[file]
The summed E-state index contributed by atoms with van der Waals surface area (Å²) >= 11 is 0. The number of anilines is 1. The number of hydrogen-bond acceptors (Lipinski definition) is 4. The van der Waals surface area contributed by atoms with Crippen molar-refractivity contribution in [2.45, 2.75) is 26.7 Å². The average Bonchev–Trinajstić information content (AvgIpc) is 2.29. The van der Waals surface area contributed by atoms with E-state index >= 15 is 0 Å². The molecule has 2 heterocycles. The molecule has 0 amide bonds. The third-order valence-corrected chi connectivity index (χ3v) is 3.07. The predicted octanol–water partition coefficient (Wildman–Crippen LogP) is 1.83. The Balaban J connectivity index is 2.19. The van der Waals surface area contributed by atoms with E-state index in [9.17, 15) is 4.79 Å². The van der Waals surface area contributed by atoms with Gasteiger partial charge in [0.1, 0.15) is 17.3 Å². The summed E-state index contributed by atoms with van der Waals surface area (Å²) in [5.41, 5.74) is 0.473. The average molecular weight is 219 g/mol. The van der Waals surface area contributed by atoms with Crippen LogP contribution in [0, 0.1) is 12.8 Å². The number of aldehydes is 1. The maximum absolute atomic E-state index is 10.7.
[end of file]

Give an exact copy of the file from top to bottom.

The summed E-state index contributed by atoms with van der Waals surface area (Å²) >= 11 is 0. The number of anilines is 1. The number of hydrogen-bond acceptors (Lipinski definition) is 4. The van der Waals surface area contributed by atoms with Crippen molar-refractivity contribution in [2.45, 2.75) is 26.7 Å². The average Bonchev–Trinajstić information content (AvgIpc) is 2.29. The van der Waals surface area contributed by atoms with E-state index >= 15 is 0 Å². The molecule has 2 heterocycles. The molecule has 0 amide bonds. The third-order valence-corrected chi connectivity index (χ3v) is 3.07. The predicted octanol–water partition coefficient (Wildman–Crippen LogP) is 1.83. The Balaban J connectivity index is 2.19. The van der Waals surface area contributed by atoms with E-state index in [9.17, 15) is 4.79 Å². The van der Waals surface area contributed by atoms with Gasteiger partial charge in [0.1, 0.15) is 17.3 Å². The summed E-state index contributed by atoms with van der Waals surface area (Å²) in [5.41, 5.74) is 0.473. The average molecular weight is 219 g/mol. The van der Waals surface area contributed by atoms with Crippen LogP contribution in [0, 0.1) is 12.8 Å². The number of aldehydes is 1. The maximum absolute atomic E-state index is 10.7.